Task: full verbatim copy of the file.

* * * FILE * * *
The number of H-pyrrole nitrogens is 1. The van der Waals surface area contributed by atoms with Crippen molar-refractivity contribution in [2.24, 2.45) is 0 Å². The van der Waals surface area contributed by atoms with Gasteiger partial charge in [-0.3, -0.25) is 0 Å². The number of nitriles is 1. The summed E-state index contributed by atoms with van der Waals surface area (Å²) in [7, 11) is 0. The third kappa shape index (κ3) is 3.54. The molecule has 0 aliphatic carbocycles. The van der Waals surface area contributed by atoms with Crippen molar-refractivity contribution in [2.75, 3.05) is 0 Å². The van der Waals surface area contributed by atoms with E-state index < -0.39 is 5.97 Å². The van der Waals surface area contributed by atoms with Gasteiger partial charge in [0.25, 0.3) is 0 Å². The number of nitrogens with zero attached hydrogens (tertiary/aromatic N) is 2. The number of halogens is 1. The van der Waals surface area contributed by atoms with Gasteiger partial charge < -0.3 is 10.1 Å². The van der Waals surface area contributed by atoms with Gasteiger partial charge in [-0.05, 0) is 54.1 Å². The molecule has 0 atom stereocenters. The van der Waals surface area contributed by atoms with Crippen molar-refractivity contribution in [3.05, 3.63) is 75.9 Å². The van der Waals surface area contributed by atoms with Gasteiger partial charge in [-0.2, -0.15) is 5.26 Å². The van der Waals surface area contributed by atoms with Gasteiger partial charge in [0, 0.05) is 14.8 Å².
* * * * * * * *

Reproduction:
The number of H-pyrrole nitrogens is 1. The van der Waals surface area contributed by atoms with Crippen molar-refractivity contribution in [2.24, 2.45) is 0 Å². The van der Waals surface area contributed by atoms with Gasteiger partial charge in [-0.3, -0.25) is 0 Å². The number of nitriles is 1. The summed E-state index contributed by atoms with van der Waals surface area (Å²) in [7, 11) is 0. The third kappa shape index (κ3) is 3.54. The molecule has 0 aliphatic carbocycles. The van der Waals surface area contributed by atoms with Crippen molar-refractivity contribution in [2.75, 3.05) is 0 Å². The van der Waals surface area contributed by atoms with E-state index < -0.39 is 5.97 Å². The van der Waals surface area contributed by atoms with Gasteiger partial charge in [0.25, 0.3) is 0 Å². The number of nitrogens with zero attached hydrogens (tertiary/aromatic N) is 2. The number of halogens is 1. The van der Waals surface area contributed by atoms with Gasteiger partial charge < -0.3 is 10.1 Å². The van der Waals surface area contributed by atoms with Gasteiger partial charge in [-0.05, 0) is 54.1 Å². The molecule has 0 atom stereocenters. The van der Waals surface area contributed by atoms with Crippen molar-refractivity contribution in [3.05, 3.63) is 75.9 Å². The van der Waals surface area contributed by atoms with Gasteiger partial charge in [-0.2, -0.15) is 5.26 Å². The van der Waals surface area contributed by atoms with Gasteiger partial charge in [0, 0.05) is 14.8 Å².